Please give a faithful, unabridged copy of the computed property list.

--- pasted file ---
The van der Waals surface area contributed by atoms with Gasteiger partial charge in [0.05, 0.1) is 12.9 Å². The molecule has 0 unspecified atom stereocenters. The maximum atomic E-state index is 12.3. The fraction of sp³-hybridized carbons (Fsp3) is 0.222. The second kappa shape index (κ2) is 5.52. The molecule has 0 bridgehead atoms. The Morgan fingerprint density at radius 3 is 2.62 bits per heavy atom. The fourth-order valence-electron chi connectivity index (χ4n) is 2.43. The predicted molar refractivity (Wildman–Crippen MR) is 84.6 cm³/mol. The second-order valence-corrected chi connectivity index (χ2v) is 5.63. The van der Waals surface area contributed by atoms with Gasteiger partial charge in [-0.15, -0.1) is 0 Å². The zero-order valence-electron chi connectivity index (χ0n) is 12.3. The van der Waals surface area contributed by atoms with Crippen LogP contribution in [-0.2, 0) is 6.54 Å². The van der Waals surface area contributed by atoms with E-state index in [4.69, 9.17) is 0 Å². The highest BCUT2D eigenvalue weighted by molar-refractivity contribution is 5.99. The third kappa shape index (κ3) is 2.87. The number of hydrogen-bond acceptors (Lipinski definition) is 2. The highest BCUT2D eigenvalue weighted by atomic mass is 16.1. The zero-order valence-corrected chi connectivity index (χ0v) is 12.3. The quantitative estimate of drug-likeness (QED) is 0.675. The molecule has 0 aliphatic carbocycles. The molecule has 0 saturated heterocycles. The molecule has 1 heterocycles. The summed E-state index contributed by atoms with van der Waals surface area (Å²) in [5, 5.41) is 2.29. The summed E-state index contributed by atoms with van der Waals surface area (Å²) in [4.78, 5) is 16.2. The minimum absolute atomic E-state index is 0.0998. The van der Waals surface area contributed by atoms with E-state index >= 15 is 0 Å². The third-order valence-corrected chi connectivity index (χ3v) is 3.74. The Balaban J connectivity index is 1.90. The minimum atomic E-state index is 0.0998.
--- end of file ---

The van der Waals surface area contributed by atoms with Gasteiger partial charge in [0.05, 0.1) is 12.9 Å². The molecule has 0 unspecified atom stereocenters. The maximum atomic E-state index is 12.3. The fraction of sp³-hybridized carbons (Fsp3) is 0.222. The second kappa shape index (κ2) is 5.52. The molecule has 0 bridgehead atoms. The Morgan fingerprint density at radius 3 is 2.62 bits per heavy atom. The fourth-order valence-electron chi connectivity index (χ4n) is 2.43. The predicted molar refractivity (Wildman–Crippen MR) is 84.6 cm³/mol. The second-order valence-corrected chi connectivity index (χ2v) is 5.63. The van der Waals surface area contributed by atoms with Gasteiger partial charge in [-0.15, -0.1) is 0 Å². The zero-order valence-electron chi connectivity index (χ0n) is 12.3. The van der Waals surface area contributed by atoms with Crippen LogP contribution in [-0.2, 0) is 6.54 Å². The van der Waals surface area contributed by atoms with E-state index in [4.69, 9.17) is 0 Å². The highest BCUT2D eigenvalue weighted by molar-refractivity contribution is 5.99. The third kappa shape index (κ3) is 2.87. The number of hydrogen-bond acceptors (Lipinski definition) is 2. The highest BCUT2D eigenvalue weighted by atomic mass is 16.1. The zero-order valence-corrected chi connectivity index (χ0v) is 12.3. The quantitative estimate of drug-likeness (QED) is 0.675. The molecule has 0 aliphatic carbocycles. The molecule has 0 saturated heterocycles. The molecule has 1 heterocycles. The summed E-state index contributed by atoms with van der Waals surface area (Å²) in [5, 5.41) is 2.29. The summed E-state index contributed by atoms with van der Waals surface area (Å²) in [4.78, 5) is 16.2. The minimum absolute atomic E-state index is 0.0998. The van der Waals surface area contributed by atoms with E-state index >= 15 is 0 Å². The third-order valence-corrected chi connectivity index (χ3v) is 3.74. The Balaban J connectivity index is 1.90. The minimum atomic E-state index is 0.0998.